I will add to this more soon, but basically it is a combination of years of research on, organizing around and thinking about disability.
Soon, there will be a plain language guide to make it even more accessible, although it is written in a pretty accessible way. And, because there are copy editors at Fernwood, even my spelling is good.
To pick up a copy go to your independent book store or pick it up online
I have been incredibly frustrated for a while about the trite, lazy attacks on Rob Ford because he is fat. There are so many good reasons to attack Rob Ford: his austerity measures, his fucked up neo-liberal ideology, his attacks on marginalized communities (p.s. this does not include cyclists), his jerk of a brother, his love of the rich and hatred of the poor, his despicable calls to make Toronto refugee free, his love of cops, his anti-unionism or his overall threat to the few good things that we have in this city (parks, libraries, daycare, graffiti, public housing, youth programs and lunch programs, etc.); rather, I am writing it about his body. That people focus on his body really pisses me off.
A recent Huffington Post article "Why Rob Ford's Weight Is a Political Issue" by Ben Johnson argues that Ford's size is relevant to critiques of his politics. In this post, I argue that this position is sizist, disablist and dangerous.
I used to use the term "ablism" to describe oppression against people who are labeled as disabled and/or the idea that disabled people are not as good as to non-disabled people. Within the past year or so, however, I have begun using the word "disablism" instead. There are a lot of reasons for this, but the primary one is the fact that ableism implies that this oppression is somehow related to ability – which it is not. Disability is a social category and its label is imposed on certain groups of people because of their perceived characteristics as un(der)productive.
This site is under construction so please be patient as more content is on its way.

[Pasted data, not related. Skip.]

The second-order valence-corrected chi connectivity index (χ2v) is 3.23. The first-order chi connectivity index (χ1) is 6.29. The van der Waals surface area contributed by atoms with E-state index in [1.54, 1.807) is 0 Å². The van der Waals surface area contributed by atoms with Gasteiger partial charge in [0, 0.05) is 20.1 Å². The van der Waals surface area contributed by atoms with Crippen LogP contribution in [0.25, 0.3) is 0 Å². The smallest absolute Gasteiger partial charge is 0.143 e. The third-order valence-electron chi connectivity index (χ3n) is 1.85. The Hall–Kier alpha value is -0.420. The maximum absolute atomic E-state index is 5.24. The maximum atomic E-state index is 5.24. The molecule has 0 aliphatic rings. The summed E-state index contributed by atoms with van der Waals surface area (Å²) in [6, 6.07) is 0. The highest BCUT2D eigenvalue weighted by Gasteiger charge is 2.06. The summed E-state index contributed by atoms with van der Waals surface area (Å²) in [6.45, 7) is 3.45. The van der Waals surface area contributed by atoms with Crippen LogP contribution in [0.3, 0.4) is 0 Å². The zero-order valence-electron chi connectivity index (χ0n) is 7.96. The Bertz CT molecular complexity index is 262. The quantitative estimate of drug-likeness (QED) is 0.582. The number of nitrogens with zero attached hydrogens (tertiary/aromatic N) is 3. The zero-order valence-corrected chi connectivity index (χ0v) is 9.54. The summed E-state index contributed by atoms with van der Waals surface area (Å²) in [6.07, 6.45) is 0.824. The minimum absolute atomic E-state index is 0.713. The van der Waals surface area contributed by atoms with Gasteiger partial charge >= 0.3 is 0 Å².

The website title is a riff on "if I can't dance it ain't my revolution" which is a common radical phrase coined by Emma Goldman. A far less common statement of Goldman's was when she commended Helen Keller for "overcom[ing] the most appalling disability." Goldman viewed Keller as a novelty but never a political ally, even though like Goldman, Keller was actively anti-capitalist and feminist.
Disabled people are actively excluded from radical politics. We are ignored and, on occasion, tokenized. Some people on the left consider us lumpen proletariat, some give us a seat at the table in a building with a broken elevator, but rarely are we included, valued, and respected.
"If I can't dance it ain't my revolution" is as true today as it ever was. If you can't dance, you aren't allowed to participate equally in revolutionary struggle. If you dance cautiously because you are in pain, or "strangely" it isn't your revolution. If you aren't dancing because you have been forcibly restrained it isn't your revolution. If you dance alone because you have been excluded from society because you have an intellectual disability, are psychiatrised, deaf or physically disabled it isn't your revolution. If you don't dance you aren't allowed to participate equally in the struggle, it isn't your revolution. If you don't fight, if you don't organize, it won't be your revolution and changes implemented will not reflect the diverse needs and perspectives of disabled people.
We all dance in our own ways. We all fight in our own ways. We need to create the space for that to be recognized and we need to fight for change together.